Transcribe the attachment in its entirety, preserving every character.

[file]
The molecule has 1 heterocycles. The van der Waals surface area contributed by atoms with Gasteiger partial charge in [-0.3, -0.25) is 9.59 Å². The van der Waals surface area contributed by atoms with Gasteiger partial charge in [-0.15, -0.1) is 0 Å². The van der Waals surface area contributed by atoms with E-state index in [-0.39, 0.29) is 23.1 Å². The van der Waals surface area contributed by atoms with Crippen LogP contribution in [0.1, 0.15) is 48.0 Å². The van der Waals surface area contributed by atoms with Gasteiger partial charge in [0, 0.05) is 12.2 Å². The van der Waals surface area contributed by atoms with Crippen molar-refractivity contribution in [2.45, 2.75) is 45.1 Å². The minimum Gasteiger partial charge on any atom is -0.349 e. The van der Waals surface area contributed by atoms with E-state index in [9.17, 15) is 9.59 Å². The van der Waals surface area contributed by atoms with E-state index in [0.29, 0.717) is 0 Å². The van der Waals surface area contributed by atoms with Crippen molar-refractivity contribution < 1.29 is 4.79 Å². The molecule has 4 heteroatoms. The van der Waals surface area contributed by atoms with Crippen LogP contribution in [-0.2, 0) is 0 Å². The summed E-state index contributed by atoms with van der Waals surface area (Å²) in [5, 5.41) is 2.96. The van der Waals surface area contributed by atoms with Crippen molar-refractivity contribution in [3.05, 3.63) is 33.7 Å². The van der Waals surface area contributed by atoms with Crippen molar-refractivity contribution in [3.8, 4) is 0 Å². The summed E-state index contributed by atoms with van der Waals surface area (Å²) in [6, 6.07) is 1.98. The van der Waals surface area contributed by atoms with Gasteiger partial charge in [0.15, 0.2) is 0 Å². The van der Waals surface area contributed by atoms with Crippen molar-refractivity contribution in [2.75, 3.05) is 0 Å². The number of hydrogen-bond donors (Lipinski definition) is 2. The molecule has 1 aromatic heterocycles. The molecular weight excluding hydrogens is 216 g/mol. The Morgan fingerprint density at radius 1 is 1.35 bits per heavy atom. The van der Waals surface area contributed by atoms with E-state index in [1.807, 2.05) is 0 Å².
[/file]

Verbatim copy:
The molecule has 1 heterocycles. The van der Waals surface area contributed by atoms with Gasteiger partial charge in [-0.3, -0.25) is 9.59 Å². The van der Waals surface area contributed by atoms with Gasteiger partial charge in [-0.15, -0.1) is 0 Å². The van der Waals surface area contributed by atoms with E-state index in [-0.39, 0.29) is 23.1 Å². The van der Waals surface area contributed by atoms with Crippen LogP contribution in [0.1, 0.15) is 48.0 Å². The van der Waals surface area contributed by atoms with Gasteiger partial charge in [0, 0.05) is 12.2 Å². The van der Waals surface area contributed by atoms with Crippen molar-refractivity contribution in [2.45, 2.75) is 45.1 Å². The minimum Gasteiger partial charge on any atom is -0.349 e. The van der Waals surface area contributed by atoms with E-state index in [9.17, 15) is 9.59 Å². The van der Waals surface area contributed by atoms with E-state index in [0.29, 0.717) is 0 Å². The van der Waals surface area contributed by atoms with Crippen molar-refractivity contribution < 1.29 is 4.79 Å². The molecule has 4 heteroatoms. The van der Waals surface area contributed by atoms with Crippen LogP contribution in [-0.2, 0) is 0 Å². The summed E-state index contributed by atoms with van der Waals surface area (Å²) in [5, 5.41) is 2.96. The van der Waals surface area contributed by atoms with Crippen molar-refractivity contribution in [3.05, 3.63) is 33.7 Å². The van der Waals surface area contributed by atoms with Crippen molar-refractivity contribution in [3.8, 4) is 0 Å². The summed E-state index contributed by atoms with van der Waals surface area (Å²) in [6, 6.07) is 1.98. The van der Waals surface area contributed by atoms with Gasteiger partial charge in [0.15, 0.2) is 0 Å². The van der Waals surface area contributed by atoms with Crippen molar-refractivity contribution in [2.75, 3.05) is 0 Å². The number of hydrogen-bond donors (Lipinski definition) is 2. The molecule has 1 aromatic heterocycles. The molecular weight excluding hydrogens is 216 g/mol. The Morgan fingerprint density at radius 1 is 1.35 bits per heavy atom. The van der Waals surface area contributed by atoms with E-state index in [1.807, 2.05) is 0 Å².